You taught them metals vs nonmetals. You taught them to name ionic compounds. You taught them to name covalent compounds. But, now when it comes to putting the big picture together everyone just got lost.
A lot of the time we teach all of these concepts separately. But, why not emphasize the differences to help students remember?
In fact, I have a doodle note set that explains this concept side by side.
If the number of protons, neutrons, or electrons changes, it changes the properties of the atom in a major way.
#1 Changing Proton Number
If you change the number of protons, you completely change the element.
Each element has a certain number of protons. If sodium gained a proton it would become magnesium.
Obviously, it’s a little more complicated than that, but you get the picture. Tell students to leave protons alone.
(By the way, if you are looking for a color coded way to teach finding protons from the atomic number, read this blog post.)
#2 Changing Neutron Number
If you change the number of neutrons, you create isotopes. Isotopes are basically just lighter or heavier versions of an average element.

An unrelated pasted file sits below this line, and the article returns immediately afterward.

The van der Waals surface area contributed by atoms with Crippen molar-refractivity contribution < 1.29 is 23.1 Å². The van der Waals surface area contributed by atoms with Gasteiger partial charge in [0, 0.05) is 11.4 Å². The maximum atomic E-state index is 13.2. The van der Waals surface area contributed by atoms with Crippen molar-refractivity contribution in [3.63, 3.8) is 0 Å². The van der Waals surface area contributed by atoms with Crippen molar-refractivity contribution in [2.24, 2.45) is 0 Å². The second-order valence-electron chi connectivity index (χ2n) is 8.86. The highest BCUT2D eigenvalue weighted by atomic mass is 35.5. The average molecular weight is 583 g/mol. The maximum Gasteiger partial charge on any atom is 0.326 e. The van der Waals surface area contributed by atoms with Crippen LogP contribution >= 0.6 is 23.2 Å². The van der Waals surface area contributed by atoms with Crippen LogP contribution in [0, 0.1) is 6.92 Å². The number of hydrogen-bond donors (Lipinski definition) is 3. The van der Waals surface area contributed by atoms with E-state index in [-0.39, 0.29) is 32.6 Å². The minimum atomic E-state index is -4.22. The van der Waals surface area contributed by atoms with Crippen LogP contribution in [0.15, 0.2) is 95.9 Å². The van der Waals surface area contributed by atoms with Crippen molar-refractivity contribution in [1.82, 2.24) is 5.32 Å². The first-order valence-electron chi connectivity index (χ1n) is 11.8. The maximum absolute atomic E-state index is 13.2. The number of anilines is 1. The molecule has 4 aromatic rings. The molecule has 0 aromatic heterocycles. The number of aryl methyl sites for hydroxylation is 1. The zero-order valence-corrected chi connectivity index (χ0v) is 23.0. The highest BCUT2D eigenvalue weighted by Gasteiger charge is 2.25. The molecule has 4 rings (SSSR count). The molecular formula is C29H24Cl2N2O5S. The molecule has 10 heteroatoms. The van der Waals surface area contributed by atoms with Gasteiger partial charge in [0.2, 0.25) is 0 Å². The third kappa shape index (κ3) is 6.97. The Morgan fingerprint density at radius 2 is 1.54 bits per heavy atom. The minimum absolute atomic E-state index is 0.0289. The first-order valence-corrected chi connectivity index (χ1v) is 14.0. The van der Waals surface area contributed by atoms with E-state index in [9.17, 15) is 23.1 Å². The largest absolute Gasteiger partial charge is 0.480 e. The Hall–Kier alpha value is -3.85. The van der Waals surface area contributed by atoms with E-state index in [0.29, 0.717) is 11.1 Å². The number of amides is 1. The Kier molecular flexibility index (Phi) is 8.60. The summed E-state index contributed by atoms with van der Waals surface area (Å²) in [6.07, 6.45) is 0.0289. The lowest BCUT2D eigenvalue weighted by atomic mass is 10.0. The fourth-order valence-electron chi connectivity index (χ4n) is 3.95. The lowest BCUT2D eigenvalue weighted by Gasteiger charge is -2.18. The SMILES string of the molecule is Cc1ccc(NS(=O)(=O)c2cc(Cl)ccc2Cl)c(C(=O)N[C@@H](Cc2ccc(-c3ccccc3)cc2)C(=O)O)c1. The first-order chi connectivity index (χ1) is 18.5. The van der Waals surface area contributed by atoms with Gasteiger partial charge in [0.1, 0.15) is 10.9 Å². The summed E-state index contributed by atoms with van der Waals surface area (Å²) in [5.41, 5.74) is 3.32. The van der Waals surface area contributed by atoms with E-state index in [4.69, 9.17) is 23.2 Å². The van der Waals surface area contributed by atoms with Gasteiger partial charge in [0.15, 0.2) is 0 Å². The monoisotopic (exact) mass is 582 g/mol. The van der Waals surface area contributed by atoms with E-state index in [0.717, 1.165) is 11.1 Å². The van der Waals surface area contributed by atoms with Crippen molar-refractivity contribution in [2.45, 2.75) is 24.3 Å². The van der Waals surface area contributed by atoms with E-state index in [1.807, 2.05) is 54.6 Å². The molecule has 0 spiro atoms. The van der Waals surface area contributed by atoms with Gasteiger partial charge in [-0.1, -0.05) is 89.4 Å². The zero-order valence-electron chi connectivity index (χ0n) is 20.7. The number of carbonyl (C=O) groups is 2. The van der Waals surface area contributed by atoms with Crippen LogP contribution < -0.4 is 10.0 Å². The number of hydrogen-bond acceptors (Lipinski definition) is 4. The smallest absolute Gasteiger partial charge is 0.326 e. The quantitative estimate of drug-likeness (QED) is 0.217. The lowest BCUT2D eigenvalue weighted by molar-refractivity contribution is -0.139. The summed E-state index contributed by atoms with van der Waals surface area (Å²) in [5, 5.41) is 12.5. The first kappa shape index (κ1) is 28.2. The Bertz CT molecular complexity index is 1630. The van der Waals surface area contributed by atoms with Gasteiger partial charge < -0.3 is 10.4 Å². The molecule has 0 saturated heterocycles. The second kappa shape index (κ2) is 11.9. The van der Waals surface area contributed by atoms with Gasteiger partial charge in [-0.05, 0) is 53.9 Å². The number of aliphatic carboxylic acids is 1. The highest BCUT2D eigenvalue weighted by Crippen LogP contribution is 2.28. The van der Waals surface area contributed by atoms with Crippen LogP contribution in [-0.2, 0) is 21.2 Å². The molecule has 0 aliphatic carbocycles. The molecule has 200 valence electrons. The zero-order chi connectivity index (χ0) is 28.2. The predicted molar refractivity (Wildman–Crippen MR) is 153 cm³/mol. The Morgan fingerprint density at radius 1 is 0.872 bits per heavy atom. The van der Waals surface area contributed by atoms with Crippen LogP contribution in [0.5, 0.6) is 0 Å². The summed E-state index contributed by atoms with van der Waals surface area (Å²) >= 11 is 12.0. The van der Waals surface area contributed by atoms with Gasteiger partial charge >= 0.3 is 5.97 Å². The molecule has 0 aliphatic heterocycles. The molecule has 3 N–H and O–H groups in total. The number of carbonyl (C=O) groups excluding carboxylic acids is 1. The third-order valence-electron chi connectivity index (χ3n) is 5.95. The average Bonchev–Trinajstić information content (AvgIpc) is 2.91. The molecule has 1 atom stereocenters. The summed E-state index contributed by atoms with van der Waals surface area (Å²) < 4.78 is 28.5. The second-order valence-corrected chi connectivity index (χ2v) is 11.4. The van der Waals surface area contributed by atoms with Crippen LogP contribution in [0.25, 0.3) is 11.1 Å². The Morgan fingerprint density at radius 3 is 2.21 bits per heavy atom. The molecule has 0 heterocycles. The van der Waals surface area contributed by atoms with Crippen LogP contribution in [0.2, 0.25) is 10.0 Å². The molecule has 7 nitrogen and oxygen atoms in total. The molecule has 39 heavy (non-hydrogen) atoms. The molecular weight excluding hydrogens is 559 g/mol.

In fact, the way we calculate the mass number of a given element on the periodic table is to average the light, medium, and heavy versions of that element.
#3 Changing Electron Number
If you change the number of electrons you create ions. A loss of electrons is going to lead to an anion. A gain of electrons is going to lead to a cation.
If you are teaching this principle to your students, make sure they know that most elements tend to form either a cation OR an anion. Not both.
Well, unless you are hydrogen, but he’s “special”.
Subatomic Particles Matter
After explaining all this to your students they will see that the smallest change, or mistake as it is likely to be, will change the whole atom.
It also really helps students to see this principle side by side because many times on tests we ask them what the lost of an electron will do to an atom of Na.
One of the options is usually isotope, so this helps clarify the concept so that your students are better prepared for those concepts.
Here is a link for those subatomic particle doodle notes.
Hi! I'm CoScine. I write chemistry worksheets for visual learners. They are fun, easy to follow, and most of them are quick to grade. Since I started my teaching career at the college level, these aren't just simple chemistry. These worksheets are hard core science made fun.